PhD Geothermal energy prospecting in radiothermal granites in the Cairngorms, Scotland,
using an integrated geological, geophysical and petrophysical approach

Geothermal energy is one of the few renewable energy sources that can supply a constant and reliable source of low-carbon heat, and in some cases electricity. In the UK, radiothermal granites offer one of the best potential targets for medium/medium-high enthalpy (100-200°C fluid temperature) geothermal energy resources, within conventional drilling depths (2-5 km). Scotland hosts the highest heat producing granites in the UK, primarily situated in the Cairngorms. Until now, one of the main reasons why there has been a lack of investment in developing projects within the Scottish granites is that it is not known to what extent permeable (fractured and/or altered) zones exist at depth. Detecting these features in the subsurface is non-trivial, given that they are not easily observable using e.g. seismic surveying methods. However, using electromagnetic deep-sounding techniques like the magnetotelluric (MT) method offers the potential to image such features at depth where the electrical resistivity of the host rock (granite) will be much higher than in altered, porous and/or fractured zones, where geothermal fluids are likely to exist.

Through our collaborations with the British Geological Survey and TownRock Energy, the successful candidate will lead groundbreaking multidisciplinary research to better understand the geothermal energy potential of the granites in the NE of Scotland, collecting and integrating new data from a combination of field, lab and subsurface imaging methods. Specifically, the PhD project will involve carrying out a series of field excursions to areas where there are radiothermal granites in NE Scotland (e.g. the Cairngorms) to map surface features (e.g. fracture, faults, alteration zones), carry out an MT survey and collect samples to measure the petrophysical properties of potential reservoir rocks using laboratory methods. The integration of these different data sets will directly influence the next stage of geothermal energy exploration in Scotland, but they will also be important in understanding other similar systems worldwide.


The project is in collaboration with the British Geological Survey and industrial partner TownRock Energy, both of which have significant experience in working in the geothermal energy sector, particularly in the UK.

Industrial Placement

The candidate will have the option to take up an internship with project partners TownRock Energy over the course of the PhD project.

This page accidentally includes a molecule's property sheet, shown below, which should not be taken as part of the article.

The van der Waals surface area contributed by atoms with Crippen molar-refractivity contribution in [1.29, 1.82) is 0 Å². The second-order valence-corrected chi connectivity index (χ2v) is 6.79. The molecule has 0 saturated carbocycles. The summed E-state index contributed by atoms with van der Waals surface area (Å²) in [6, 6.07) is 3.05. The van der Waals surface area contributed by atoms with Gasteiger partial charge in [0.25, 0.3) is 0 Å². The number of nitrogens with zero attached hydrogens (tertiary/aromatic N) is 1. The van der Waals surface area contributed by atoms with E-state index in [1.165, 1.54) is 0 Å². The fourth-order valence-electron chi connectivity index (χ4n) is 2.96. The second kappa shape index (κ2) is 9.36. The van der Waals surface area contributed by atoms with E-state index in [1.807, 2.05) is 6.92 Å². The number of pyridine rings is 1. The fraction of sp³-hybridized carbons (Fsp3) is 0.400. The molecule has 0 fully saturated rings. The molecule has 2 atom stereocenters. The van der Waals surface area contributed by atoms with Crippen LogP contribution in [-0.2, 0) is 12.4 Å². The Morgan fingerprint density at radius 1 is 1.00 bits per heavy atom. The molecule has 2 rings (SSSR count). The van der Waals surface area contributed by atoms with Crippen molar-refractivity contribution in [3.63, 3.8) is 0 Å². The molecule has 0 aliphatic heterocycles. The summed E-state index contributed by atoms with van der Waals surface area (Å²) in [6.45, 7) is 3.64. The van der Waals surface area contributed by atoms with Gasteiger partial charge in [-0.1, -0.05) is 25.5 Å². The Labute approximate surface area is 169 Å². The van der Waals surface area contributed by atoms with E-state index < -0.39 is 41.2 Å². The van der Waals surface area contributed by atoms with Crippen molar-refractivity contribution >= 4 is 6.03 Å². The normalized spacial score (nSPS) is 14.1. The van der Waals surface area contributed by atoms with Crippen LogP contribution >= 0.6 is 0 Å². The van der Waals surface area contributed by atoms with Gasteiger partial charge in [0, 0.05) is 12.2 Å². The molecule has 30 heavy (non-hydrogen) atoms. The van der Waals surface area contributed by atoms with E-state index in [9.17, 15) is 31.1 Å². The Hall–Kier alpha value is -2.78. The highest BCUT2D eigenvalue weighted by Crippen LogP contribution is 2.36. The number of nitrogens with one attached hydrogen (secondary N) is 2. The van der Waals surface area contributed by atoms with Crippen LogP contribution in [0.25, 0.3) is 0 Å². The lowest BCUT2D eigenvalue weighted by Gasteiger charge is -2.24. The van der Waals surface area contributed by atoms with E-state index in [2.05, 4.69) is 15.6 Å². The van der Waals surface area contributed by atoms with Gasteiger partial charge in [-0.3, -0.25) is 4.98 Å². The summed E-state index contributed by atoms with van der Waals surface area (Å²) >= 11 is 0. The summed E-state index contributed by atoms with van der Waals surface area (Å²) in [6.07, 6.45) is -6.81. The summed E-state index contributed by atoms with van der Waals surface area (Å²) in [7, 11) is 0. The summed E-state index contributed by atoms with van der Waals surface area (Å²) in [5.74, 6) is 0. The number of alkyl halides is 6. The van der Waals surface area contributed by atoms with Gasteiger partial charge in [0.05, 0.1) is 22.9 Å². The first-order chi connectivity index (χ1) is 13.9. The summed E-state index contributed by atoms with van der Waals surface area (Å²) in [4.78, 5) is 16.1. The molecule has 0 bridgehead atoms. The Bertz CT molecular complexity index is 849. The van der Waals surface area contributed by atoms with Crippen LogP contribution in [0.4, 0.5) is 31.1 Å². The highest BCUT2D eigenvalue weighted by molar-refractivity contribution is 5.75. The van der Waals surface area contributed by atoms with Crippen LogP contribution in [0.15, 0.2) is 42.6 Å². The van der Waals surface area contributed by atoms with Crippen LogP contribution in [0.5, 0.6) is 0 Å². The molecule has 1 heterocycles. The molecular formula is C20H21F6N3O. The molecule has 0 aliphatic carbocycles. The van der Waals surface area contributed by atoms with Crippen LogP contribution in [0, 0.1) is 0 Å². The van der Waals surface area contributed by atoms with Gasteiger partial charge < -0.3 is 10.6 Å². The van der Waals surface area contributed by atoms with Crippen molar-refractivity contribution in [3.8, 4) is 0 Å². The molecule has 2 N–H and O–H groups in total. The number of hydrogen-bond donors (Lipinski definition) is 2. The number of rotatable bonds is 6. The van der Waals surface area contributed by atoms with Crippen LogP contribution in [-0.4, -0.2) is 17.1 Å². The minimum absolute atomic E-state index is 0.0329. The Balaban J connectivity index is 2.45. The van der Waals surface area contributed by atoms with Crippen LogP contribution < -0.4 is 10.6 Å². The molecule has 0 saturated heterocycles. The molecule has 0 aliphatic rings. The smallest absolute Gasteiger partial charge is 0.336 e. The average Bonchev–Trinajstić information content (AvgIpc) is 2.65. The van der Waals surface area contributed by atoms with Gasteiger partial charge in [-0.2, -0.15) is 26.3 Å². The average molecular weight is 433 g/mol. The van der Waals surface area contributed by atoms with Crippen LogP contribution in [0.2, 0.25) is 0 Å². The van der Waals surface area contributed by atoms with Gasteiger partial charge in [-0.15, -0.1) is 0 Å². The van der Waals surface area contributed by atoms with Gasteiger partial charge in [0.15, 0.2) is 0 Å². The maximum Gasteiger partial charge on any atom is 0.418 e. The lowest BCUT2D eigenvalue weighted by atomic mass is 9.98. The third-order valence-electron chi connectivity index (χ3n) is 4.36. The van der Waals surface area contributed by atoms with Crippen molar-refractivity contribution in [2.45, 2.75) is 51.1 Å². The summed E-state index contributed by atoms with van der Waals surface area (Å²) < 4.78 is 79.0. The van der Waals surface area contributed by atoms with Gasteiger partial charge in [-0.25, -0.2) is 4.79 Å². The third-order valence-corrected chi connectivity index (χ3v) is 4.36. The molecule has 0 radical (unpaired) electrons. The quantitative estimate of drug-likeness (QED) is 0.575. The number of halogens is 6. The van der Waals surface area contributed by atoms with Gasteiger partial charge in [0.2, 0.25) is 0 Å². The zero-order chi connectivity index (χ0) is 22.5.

To be eligible, applicants should have a BSc/MSci 2:1 and/or Masters (MSc) at Merit/Distinction level (>60%) and/or evidence of significant relevant professional experience equivalent to Masters level. Applicants with a structural geology/geomaterials/geochemistry/geophysics/physics/applied geoscience/reservoir engineering related qualification and an interest in field work, geochemical, petrophysical, or geomechanical methods are particularly encouraged. Applicants should further have a strong motivation to succeed in scientific research, excellent presentation, and scientific writing skills as well as very good to excellent English language skills (verbally and written). Scholarships will be awarded by competitive merit, taking into account the academic ability of the applicant. International students are encouraged to apply, however, only 30% of projects funded through the EPSRC Doctoral Training Partnership (DTP) scheme at Heriot-Watt University are allowed to be awarded to non-UK candidates. Should a non-UK candidate be selected following interview, a further step in the selection procedure will have to take place to select the appointed candidates.


This is a full scholarship which will cover tuition fees for UK-based students and provide an annual stipend in line with EPSRC recommended levels (currently £17,668) for the 42 months duration of the project. International students are also encouraged to apply, but an offer is subject to additional funding being externally sourced to cover international fees, as well as compliance with admission requirements from Heriot-Watt University. A generous amount of research funding is available for field and laboratory work, as well as to attend conferences and training courses.

How to apply

To apply you must complete our online application form our online application form.

Please select PhD GeoEnergy Engineering or Applied Geology as the programme and include the full project title, reference number and supervisor name on your application form. You will also need to provide a CV, a supporting statement (1-2 A4 pages) outlining your suitability and how you would approach the project, a copy of your degree certificate and relevant transcripts and an academic reference.

Please contact Dr. Nathaniel Forbes Inskip (, Dr. Juliane Huebert (, Prof. Andreas Busch ( or Hester Claridge ( for informal information.


The closing date for applications is 21st of May 2023 and applicants must be available to start in September 2023 or January 2024. Please include your preferred start date as part of the supporting statement.

posted: 18 April 2023     Please mention EARTHWORKS when responding to this advertisement.